Again, the difference between arguments and explanations comes down to rhetorical purpose: arguments try to convince people; explanations try to inform them. Determining whether a given passage is one or the other involves figuring out the author’s intentions. To do this, we must carefully consider the context of the passage.
1. Identify the conclusions in the following arguments.
(a) Every citizen has a right—nay, a duty—to defend himself and his family. This is all the more important in these increasingly dangerous times. The framers of the Constitution, in their wisdom, enshrined the right to bear arms in that very document. We should all oppose efforts to restrict access to guns.
(b) Totino’s pizza rolls are the perfect food. They have all the great flavor of pizza, with the added benefit of portability!
(c) Because they go overboard making things user-friendly, Apple phones are inferior to those with Android operating systems. If you want to change the default settings on an Apple phone to customize it to your personal preferences, it’s practically impossible to figure out how. The interface is so dumbed down to appeal to the “average consumer” that it’s super hard to find where the controls for advanced settings even are. On Android phones, though, everything’s right there in the open.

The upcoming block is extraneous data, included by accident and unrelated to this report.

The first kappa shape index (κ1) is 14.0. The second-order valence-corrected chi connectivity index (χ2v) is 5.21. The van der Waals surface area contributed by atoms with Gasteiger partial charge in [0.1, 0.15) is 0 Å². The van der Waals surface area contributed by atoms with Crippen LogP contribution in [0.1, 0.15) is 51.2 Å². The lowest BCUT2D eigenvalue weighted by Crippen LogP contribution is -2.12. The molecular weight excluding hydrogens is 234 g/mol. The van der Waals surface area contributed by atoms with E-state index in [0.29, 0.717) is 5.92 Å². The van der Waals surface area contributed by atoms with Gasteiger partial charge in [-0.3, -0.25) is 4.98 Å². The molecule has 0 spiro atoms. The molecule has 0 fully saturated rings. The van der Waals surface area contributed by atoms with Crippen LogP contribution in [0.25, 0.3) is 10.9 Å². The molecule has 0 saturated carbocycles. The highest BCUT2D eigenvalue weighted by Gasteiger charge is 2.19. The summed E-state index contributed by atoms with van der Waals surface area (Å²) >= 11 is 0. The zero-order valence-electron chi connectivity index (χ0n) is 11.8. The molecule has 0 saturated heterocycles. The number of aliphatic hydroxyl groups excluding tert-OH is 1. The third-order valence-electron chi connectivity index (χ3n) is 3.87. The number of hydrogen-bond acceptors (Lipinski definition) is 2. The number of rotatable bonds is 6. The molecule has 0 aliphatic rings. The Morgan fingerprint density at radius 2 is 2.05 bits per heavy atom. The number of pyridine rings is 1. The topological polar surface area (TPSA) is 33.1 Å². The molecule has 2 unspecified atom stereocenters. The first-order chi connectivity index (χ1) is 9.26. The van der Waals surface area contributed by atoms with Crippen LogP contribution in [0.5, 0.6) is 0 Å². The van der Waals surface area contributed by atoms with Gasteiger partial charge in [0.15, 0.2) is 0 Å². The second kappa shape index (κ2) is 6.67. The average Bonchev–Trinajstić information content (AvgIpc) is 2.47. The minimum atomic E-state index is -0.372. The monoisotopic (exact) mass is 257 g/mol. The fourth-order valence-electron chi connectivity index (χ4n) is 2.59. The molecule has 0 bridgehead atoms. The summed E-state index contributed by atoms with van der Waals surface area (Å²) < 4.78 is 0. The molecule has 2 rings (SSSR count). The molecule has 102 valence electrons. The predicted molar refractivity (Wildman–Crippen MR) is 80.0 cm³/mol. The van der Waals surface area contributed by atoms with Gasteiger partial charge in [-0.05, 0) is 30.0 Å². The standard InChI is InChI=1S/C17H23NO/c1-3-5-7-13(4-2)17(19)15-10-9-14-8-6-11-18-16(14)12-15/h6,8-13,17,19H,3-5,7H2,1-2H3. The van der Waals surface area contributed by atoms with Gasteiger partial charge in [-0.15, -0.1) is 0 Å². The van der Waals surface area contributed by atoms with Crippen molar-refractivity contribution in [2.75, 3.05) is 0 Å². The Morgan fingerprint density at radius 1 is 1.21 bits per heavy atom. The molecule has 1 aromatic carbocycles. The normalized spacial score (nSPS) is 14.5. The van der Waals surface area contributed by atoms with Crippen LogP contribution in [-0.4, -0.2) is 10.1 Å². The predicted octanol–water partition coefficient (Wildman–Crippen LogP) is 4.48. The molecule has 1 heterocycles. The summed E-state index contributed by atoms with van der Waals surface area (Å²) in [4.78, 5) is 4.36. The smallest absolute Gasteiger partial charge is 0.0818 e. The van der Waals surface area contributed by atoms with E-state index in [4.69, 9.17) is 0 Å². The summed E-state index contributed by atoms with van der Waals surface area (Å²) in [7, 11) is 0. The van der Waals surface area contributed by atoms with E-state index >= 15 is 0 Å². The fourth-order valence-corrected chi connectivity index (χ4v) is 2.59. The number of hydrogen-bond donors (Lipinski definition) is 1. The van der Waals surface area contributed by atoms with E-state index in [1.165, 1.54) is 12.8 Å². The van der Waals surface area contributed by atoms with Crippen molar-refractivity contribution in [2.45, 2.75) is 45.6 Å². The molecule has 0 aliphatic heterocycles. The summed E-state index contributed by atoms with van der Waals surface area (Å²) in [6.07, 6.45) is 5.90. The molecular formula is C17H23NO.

(d) The U.S. incarcerates more people per capita than any other country on Earth, many for non-violent drug offenses. Militarized policing of our inner cities has led to scores of unnecessary deaths and a breakdown of trust between law enforcement and the communities they are supposed to serve and protect. We need to end the “War on Drugs”now. Our criminal justice system is broken. The War on Drugs broke it.
(e) The point of a watch is to tell you what time it is. Period. Rolexes are a complete waste of money. They don’t do any better at telling the time, and they cost a ton!
2. Explicate the following arguments, paraphrasing as necessary.